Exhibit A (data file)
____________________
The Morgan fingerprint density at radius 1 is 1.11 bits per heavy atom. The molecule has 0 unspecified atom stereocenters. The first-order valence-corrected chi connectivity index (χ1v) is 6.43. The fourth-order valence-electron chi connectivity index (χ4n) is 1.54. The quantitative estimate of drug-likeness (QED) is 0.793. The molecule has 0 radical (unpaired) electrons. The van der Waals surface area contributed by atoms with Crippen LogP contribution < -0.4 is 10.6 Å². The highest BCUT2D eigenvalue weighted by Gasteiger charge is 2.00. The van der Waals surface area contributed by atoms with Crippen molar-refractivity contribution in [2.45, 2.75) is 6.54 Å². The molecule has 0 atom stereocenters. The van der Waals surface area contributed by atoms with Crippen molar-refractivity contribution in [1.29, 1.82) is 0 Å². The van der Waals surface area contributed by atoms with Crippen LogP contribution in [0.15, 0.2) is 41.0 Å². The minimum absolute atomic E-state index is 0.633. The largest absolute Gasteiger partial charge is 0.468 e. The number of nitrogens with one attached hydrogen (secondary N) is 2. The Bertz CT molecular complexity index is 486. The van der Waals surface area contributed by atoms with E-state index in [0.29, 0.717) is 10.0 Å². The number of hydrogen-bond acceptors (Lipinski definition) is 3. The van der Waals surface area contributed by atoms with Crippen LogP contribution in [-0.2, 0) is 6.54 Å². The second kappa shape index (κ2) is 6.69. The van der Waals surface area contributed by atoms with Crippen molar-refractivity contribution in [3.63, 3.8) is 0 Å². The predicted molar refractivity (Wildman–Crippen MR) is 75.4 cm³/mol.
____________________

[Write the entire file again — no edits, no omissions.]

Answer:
The Morgan fingerprint density at radius 1 is 1.11 bits per heavy atom. The molecule has 0 unspecified atom stereocenters. The first-order valence-corrected chi connectivity index (χ1v) is 6.43. The fourth-order valence-electron chi connectivity index (χ4n) is 1.54. The quantitative estimate of drug-likeness (QED) is 0.793. The molecule has 0 radical (unpaired) electrons. The van der Waals surface area contributed by atoms with Crippen LogP contribution < -0.4 is 10.6 Å². The highest BCUT2D eigenvalue weighted by Gasteiger charge is 2.00. The van der Waals surface area contributed by atoms with Crippen molar-refractivity contribution in [2.45, 2.75) is 6.54 Å². The molecule has 0 atom stereocenters. The van der Waals surface area contributed by atoms with Crippen molar-refractivity contribution in [1.29, 1.82) is 0 Å². The van der Waals surface area contributed by atoms with Crippen LogP contribution in [0.15, 0.2) is 41.0 Å². The minimum absolute atomic E-state index is 0.633. The largest absolute Gasteiger partial charge is 0.468 e. The number of nitrogens with one attached hydrogen (secondary N) is 2. The Bertz CT molecular complexity index is 486. The van der Waals surface area contributed by atoms with E-state index in [0.29, 0.717) is 10.0 Å². The number of hydrogen-bond acceptors (Lipinski definition) is 3. The van der Waals surface area contributed by atoms with Crippen LogP contribution in [-0.2, 0) is 6.54 Å². The second kappa shape index (κ2) is 6.69. The van der Waals surface area contributed by atoms with Crippen molar-refractivity contribution in [3.63, 3.8) is 0 Å². The predicted molar refractivity (Wildman–Crippen MR) is 75.4 cm³/mol.